Step by Powerful Step, Citizens Lead Puerto Rico into Its Solar Future

Citizen-led solar initiatives in Puerto Rico in the wake of Hurricane Maria remedied immediate local challenges and forged increased resilience using sustainable power, serving as an important example in clean energy development.

September 19, 2019

Steph and Chaya, two of Solar Libre’s first cohort of trainees (Photo by Melanie La Rosa)

As Bermuda braces for Tropical Storm Humberto, the Bahamas remains decimated after Hurricane Dorian, and Caribbean residents white-knuckle through the end of the 2019 hurricane season, it is an opportune time to reflect on the impact of the deadly Hurricane Maria, which made landfall in Puerto Rico September 20, 2017. The cataclysmic destruction, complete with the unprecedented breakdown of Puerto Rico’s entire electrical grid, galvanized island residents, the Puerto Rican diaspora, and other Caribbean nations into some of the world’s forefront solar innovators. Most exciting is the initiation of dozens of community-based solar projects, each introducing creative new ways of using solar to solve problems beyond merely providing electricity. With these community-led initiatives, Puerto Rico is poised as a model for other island nations in embracing the power of the sun.

Necessity truly is the mother of invention, and in Puerto Rico, it also forced progress. As world leaders negotiate climate goals, communities around the globe continue to be pummeled by hurricanes and other disastrous weather. Massive power outages in South America, New York City, and Central America reveal the fragility of critical infrastructure. At the same time, community-based solar projects in Puerto Rico have quickly and effectively remedied immediate local challenges and forged increased resilience using clean, sustainable power. Three of these initiatives—located in La Riviera, Salinas, and Isabela—demonstrate the power of citizen-led projects to leapfrog over bureaucracy, politics, and technical challenges and lead the way to the future of energy.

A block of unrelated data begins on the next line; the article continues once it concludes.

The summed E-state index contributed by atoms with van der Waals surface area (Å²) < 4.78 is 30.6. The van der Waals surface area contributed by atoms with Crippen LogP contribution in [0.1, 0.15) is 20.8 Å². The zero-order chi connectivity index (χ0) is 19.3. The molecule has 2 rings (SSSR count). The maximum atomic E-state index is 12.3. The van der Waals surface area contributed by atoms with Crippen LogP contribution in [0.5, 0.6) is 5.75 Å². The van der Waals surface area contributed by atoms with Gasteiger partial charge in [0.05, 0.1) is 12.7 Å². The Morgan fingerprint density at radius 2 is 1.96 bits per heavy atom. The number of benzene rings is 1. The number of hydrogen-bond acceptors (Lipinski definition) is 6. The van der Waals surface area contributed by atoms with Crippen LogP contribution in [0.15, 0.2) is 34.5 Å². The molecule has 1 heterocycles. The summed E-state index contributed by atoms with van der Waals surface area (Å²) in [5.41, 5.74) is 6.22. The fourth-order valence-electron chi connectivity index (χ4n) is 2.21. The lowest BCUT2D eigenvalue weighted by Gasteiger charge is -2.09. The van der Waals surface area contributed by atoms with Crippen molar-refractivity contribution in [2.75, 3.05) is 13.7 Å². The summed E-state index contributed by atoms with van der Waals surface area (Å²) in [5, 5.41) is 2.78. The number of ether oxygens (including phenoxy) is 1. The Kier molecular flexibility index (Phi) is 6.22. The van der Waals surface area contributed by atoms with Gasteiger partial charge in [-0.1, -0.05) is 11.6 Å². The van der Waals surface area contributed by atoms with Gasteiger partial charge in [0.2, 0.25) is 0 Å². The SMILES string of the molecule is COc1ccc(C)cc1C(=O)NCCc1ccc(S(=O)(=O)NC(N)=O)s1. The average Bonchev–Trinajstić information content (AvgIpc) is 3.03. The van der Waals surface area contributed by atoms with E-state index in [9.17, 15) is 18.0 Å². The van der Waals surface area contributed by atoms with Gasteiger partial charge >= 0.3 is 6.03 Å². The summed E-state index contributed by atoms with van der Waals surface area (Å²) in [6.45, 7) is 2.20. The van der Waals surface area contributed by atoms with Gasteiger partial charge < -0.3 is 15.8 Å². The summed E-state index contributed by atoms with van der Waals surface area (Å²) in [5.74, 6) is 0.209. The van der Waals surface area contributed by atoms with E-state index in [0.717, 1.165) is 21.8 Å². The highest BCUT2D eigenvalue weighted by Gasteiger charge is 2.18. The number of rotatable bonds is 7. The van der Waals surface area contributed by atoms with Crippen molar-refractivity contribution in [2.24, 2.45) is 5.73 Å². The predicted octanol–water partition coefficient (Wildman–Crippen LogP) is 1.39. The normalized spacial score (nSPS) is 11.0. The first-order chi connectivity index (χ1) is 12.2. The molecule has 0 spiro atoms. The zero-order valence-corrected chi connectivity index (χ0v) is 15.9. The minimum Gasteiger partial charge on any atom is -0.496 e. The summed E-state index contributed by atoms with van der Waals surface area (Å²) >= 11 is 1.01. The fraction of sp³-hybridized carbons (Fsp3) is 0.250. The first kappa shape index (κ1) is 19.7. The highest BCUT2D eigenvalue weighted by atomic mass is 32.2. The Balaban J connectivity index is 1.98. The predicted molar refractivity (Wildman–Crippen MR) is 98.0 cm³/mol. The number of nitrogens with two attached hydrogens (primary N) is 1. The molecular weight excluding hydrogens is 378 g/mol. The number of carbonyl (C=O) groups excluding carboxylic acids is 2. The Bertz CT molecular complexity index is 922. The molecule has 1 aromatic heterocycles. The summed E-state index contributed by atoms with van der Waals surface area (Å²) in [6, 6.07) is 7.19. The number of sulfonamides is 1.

Shifting the Paradigm with Community Solar

“Community solar” is an umbrella term for any project designed to have benefits beyond just making electricity. This is particularly important for Puerto Rico. The island’s longstanding economic challenges, compounded by an intense prescription for austerity, had already compelled a steady flow of residents to leave the island. According to a September 2018 study by the Center for Puerto Rican Studies at Hunter College, migration from the island doubled in the months after Hurricane Maria from the already-high migration rates of the previous two years.

Lethargic government relief efforts were aided by solar powerhouses including Tesla, Sonnen, Blue Planet Energy, and other companies from the U.S. and Europe that managed to navigate post-hurricane shipping challenges to bring much-needed equipment, including cutting edge batteries and thousands of solar panels. These companies donated equipment to relief efforts and worked with established Puerto Rican solar companies. One of the island’s leading solar companies, Next Energy, reported a surge of sales of consumer sized batteries, brand new to energy markets. However, for some, the influx of investors raised fears of disaster capitalism. Some residents started asking: Who would be the true beneficiaries of this clean energy influx?

Electricity is like a cash crop: An investor decides to start making electricity just as they might invest in sugar cane or dairy. The difference until very recent years was that electricity could not be stored. This meant the investor needed an agreement with a utility company to buy the power they made, before they could even consider building a solar farm to ensure, that they would be able to send the electricity to the grid immediately upon being generated. Puerto Rico has only one grid and only one utility, which meant that the power company had enormous control over who could and could not make and sell electricity. With a utility body as notorious for corruption as the Puerto Rico Electric Power Authority (PREPA), fostering local investment in the island’s solar economy seemed impossible. In the first weeks following Hurricane Maria, as Elon Musk and former Governor Roberto Rosselló conversed publically on Twitter about Puerto Rico being Tesla’s “flagship project,” the prospects looked bright for well-funded international investors, but grim for locally-based community solar groups.

An overhead view of solar panels in La Riviera (Photo by Leando Fabrizi)

Enter community solar projects. Community solar shifts this paradigm. Any self-designated community—a town, a church, a small neighborhood—can serve as the investor. Some community solar projects focus on providing affordable loans to families to purchase their own small rooftop systems. Others build their own infrastructure, such as solar farms and batteries, with an aim to separate from the utility grid altogether. For Puerto Rico, a major technological game changer was the availability of large-capacity and consumer-scale batteries, which arrived on the island during relief efforts. These batteries created a means for community groups of all types to build off-grid solar power systems, which, when properly built, create electricity essentially free of charge after the initial investment.